Case in point is John Chow's unveiling of a maniacal, though shallow, plot of a blogger to use comments to dishonestly push business in his direction. John did a great job of investigating and proving the dishonesty of the blogger in question. John's naming of his post is perfect… this blogger destroyed his own reputation. John just reported it!

Personally, I've run into bloggers who've flamed me on some of my posts. The reaction was amazing, most people didn't pay attention to my criticism of them… they responded with disgust to the negativity of the ‘flamer'. On the other side of the coin, I've had a blogger (who's quite well known) who skipped on his debt to me for a product I developed for him. He also avoided the collections agency I put on him.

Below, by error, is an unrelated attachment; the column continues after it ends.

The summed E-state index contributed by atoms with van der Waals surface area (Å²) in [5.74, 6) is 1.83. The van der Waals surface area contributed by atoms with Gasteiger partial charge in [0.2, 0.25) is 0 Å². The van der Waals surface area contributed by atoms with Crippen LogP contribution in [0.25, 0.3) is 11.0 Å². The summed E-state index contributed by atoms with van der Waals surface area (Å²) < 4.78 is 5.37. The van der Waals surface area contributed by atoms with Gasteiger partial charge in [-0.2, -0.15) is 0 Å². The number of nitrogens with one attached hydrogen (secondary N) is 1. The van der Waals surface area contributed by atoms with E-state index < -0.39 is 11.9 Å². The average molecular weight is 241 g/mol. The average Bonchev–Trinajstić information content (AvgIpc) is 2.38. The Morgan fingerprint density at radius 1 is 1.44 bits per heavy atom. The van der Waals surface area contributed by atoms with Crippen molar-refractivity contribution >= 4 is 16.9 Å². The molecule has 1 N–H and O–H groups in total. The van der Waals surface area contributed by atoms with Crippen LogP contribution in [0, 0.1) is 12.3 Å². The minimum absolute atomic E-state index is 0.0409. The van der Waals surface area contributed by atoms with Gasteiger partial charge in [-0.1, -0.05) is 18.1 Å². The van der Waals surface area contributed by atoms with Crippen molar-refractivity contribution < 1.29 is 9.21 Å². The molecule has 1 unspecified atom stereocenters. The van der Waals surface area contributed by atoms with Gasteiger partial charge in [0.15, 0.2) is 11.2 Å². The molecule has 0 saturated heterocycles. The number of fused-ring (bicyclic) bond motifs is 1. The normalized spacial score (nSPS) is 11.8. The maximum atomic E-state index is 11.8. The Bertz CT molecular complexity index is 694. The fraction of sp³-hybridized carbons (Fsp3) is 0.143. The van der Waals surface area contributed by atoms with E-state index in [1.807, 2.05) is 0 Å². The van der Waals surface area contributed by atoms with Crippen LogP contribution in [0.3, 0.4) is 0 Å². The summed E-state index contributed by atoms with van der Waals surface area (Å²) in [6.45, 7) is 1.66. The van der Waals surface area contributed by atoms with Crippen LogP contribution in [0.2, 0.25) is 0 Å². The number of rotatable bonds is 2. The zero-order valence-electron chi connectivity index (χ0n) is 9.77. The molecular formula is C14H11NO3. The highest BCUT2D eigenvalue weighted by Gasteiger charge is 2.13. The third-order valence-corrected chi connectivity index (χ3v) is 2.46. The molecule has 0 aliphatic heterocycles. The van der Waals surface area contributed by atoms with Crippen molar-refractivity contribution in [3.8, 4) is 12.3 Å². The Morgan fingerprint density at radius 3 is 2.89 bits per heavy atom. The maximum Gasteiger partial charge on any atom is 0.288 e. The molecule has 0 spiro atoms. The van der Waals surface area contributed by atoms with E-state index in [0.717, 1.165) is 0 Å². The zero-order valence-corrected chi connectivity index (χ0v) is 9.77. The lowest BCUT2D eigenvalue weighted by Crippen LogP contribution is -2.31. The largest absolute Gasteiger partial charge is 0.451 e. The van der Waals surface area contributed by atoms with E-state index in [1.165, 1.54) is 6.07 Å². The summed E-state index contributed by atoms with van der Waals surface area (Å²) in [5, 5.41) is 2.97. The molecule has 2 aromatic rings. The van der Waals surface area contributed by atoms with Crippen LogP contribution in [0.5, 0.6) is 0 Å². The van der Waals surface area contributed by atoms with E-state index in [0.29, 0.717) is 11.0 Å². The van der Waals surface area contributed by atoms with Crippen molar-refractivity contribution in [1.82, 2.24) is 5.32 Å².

I won't ‘out' him on my blog even though it's very tempting. I simply believe that people will then look at me as a bully. I have faith that he'll get what's coming to him some day. The blogosphere tends to be a tight-knit network of friends and colleagues who cheer one another on. The ‘haters' seem to be on the fringe, and the ‘flamers' close behind.

Don't put a lot of thought on the negativity on the web… the risks associated with your transparency are far outweighed by the benefits of networking and building authority and a reputation. And never forget that it's okay to decline a negative comment.


  1. 1

    Good post, Doug. This is definitely a gray area that a lot of people don’t understand. The overall goal, of course, is to be smart (easier said than done, I know). Just because you *can* moderate comments and avoid negative ones doesn’t mean you should go wild and try to present an overly rosy picture of your organization, your products or your brand.

    In fact, addressing critical comments can be far more powerful than only showing off glowing remarks. It’s more realistic and it demonstrates strength and caring.